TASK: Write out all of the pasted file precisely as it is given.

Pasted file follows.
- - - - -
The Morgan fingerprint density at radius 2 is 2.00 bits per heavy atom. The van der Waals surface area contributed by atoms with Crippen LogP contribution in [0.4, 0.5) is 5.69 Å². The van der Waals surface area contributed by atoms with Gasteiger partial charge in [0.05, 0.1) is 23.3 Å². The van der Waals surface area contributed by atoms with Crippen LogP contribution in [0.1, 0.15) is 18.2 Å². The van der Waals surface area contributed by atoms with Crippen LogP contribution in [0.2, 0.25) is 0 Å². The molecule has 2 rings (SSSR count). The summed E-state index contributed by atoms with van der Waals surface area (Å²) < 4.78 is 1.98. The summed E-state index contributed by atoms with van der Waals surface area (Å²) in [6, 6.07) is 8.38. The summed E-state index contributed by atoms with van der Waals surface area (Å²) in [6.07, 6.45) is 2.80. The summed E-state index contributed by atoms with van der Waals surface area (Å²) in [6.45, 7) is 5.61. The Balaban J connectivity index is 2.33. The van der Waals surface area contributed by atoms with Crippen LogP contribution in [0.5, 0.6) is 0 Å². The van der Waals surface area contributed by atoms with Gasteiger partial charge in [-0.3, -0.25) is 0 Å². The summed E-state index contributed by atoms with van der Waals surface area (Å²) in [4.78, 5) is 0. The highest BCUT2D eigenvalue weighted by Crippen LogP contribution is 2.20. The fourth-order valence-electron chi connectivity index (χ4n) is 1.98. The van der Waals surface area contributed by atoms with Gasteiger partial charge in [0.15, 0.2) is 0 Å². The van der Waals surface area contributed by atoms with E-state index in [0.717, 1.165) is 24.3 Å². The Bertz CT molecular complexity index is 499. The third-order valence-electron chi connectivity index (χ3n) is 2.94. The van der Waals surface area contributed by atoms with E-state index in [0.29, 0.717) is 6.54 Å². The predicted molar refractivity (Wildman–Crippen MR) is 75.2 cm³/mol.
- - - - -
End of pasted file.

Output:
The Morgan fingerprint density at radius 2 is 2.00 bits per heavy atom. The van der Waals surface area contributed by atoms with Crippen LogP contribution in [0.4, 0.5) is 5.69 Å². The van der Waals surface area contributed by atoms with Gasteiger partial charge in [0.05, 0.1) is 23.3 Å². The van der Waals surface area contributed by atoms with Crippen LogP contribution in [0.1, 0.15) is 18.2 Å². The van der Waals surface area contributed by atoms with Crippen LogP contribution in [0.2, 0.25) is 0 Å². The molecule has 2 rings (SSSR count). The summed E-state index contributed by atoms with van der Waals surface area (Å²) < 4.78 is 1.98. The summed E-state index contributed by atoms with van der Waals surface area (Å²) in [6, 6.07) is 8.38. The summed E-state index contributed by atoms with van der Waals surface area (Å²) in [6.07, 6.45) is 2.80. The summed E-state index contributed by atoms with van der Waals surface area (Å²) in [6.45, 7) is 5.61. The Balaban J connectivity index is 2.33. The van der Waals surface area contributed by atoms with Crippen LogP contribution in [0.5, 0.6) is 0 Å². The van der Waals surface area contributed by atoms with Gasteiger partial charge in [-0.3, -0.25) is 0 Å². The summed E-state index contributed by atoms with van der Waals surface area (Å²) in [4.78, 5) is 0. The highest BCUT2D eigenvalue weighted by Crippen LogP contribution is 2.20. The fourth-order valence-electron chi connectivity index (χ4n) is 1.98. The van der Waals surface area contributed by atoms with Gasteiger partial charge in [0.15, 0.2) is 0 Å². The van der Waals surface area contributed by atoms with E-state index in [0.717, 1.165) is 24.3 Å². The Bertz CT molecular complexity index is 499. The third-order valence-electron chi connectivity index (χ3n) is 2.94. The van der Waals surface area contributed by atoms with E-state index in [0.29, 0.717) is 6.54 Å². The predicted molar refractivity (Wildman–Crippen MR) is 75.2 cm³/mol.